An examination of the reputation of Douglas MacArthur (1880-1964), at one point the most admired of all the generals on the Allied side of World War II.
Borneman (American Spring: Lexington, Concord, and the Road to Revolution, 2014, etc.) draws on a wealth of sources to give a clear, full-length portrait of MacArthur, who carefully massaged his image with frequent press releases. In the early chapters, the author recapitulates MacArthur’s career before 1941 when, as commander in the Philippines, he was caught unprepared when the Japanese attacked the day after Pearl Harbor. A desperate defense on the Bataan peninsula failed to hold the Japanese. After direct orders from the president, MacArthur evacuated to Australia to organize Allied efforts to stem the tide. Despite his loss of the Philippines, he was widely seen as a hero, something Americans desperately needed in the dark days of 1942. Borneman chronicles the buildup of American forces and the step-by-step progress of the general’s return to the Philippines and the ultimate defeat of Japan. Stories of his infighting with other U.S. commanders make up much of the narrative. The author portrays MacArthur as a prima donna who regularly inflated his own exploits and bad-mouthed anyone who got between him and his perceived destiny. But Franklin Roosevelt and Gen. George Marshall recognized MacArthur’s value both as a general and as a symbol, and they tried to keep him happy, as Borneman amply shows with quotes from memos and messages. The author shows a grudging respect for his subject despite an understandable impatience with some of his less admirable qualities. These included declaring battles won when there was still serious resistance—which he left to subordinates to clean up while he moved on in an aura of victory. On the other hand, he showed real personal courage, frequently touring beachheads only hours after troops had landed. The book concludes with him presiding over the Japanese surrender in the fall of 1945, one of his finest moments.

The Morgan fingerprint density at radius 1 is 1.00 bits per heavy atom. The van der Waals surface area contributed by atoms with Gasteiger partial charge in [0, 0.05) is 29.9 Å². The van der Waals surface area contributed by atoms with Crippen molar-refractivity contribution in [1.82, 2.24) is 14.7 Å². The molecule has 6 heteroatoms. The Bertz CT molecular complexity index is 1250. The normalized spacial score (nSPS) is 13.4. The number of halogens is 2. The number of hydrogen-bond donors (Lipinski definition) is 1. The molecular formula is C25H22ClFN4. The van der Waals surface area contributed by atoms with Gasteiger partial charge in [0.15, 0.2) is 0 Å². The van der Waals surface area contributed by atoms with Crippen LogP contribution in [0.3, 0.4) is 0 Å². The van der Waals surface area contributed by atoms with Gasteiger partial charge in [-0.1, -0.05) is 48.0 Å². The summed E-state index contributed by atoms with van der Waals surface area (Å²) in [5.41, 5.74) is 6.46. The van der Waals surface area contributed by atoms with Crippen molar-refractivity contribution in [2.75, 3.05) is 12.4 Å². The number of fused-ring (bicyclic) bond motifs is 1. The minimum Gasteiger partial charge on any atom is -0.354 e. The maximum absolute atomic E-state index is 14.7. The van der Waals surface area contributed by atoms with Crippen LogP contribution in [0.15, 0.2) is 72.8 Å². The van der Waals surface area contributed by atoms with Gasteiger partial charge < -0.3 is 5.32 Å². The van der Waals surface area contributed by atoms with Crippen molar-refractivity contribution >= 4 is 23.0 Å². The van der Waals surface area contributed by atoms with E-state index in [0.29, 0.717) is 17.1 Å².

A no-holds-barred portrait of a controversial figure and a feast for World War II aficionados.